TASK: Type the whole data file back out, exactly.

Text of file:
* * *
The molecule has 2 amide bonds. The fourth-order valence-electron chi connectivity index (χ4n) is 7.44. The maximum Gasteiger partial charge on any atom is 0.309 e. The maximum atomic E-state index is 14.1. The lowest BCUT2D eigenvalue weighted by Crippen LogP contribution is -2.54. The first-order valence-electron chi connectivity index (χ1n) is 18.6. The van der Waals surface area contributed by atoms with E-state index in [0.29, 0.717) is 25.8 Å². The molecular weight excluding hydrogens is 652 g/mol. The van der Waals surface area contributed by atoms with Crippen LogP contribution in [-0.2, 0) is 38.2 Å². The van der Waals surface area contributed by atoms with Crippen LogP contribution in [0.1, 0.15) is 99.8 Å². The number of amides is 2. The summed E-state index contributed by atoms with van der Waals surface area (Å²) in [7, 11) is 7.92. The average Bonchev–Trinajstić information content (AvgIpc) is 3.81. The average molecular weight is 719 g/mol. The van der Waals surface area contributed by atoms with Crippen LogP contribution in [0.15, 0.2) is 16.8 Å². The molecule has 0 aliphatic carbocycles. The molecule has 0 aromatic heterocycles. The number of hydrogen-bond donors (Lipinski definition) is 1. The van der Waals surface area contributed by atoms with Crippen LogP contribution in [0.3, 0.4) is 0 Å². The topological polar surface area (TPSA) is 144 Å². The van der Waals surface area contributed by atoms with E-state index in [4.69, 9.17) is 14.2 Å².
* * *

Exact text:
The molecule has 2 amide bonds. The fourth-order valence-electron chi connectivity index (χ4n) is 7.44. The maximum Gasteiger partial charge on any atom is 0.309 e. The maximum atomic E-state index is 14.1. The lowest BCUT2D eigenvalue weighted by Crippen LogP contribution is -2.54. The first-order valence-electron chi connectivity index (χ1n) is 18.6. The van der Waals surface area contributed by atoms with E-state index in [0.29, 0.717) is 25.8 Å². The molecular weight excluding hydrogens is 652 g/mol. The van der Waals surface area contributed by atoms with Crippen LogP contribution in [-0.2, 0) is 38.2 Å². The van der Waals surface area contributed by atoms with Crippen LogP contribution in [0.1, 0.15) is 99.8 Å². The number of amides is 2. The summed E-state index contributed by atoms with van der Waals surface area (Å²) in [7, 11) is 7.92. The average Bonchev–Trinajstić information content (AvgIpc) is 3.81. The average molecular weight is 719 g/mol. The van der Waals surface area contributed by atoms with Crippen LogP contribution in [0.15, 0.2) is 16.8 Å². The molecule has 0 aliphatic carbocycles. The molecule has 0 aromatic heterocycles. The number of hydrogen-bond donors (Lipinski definition) is 1. The van der Waals surface area contributed by atoms with Crippen LogP contribution in [0.3, 0.4) is 0 Å². The topological polar surface area (TPSA) is 144 Å². The van der Waals surface area contributed by atoms with E-state index in [4.69, 9.17) is 14.2 Å².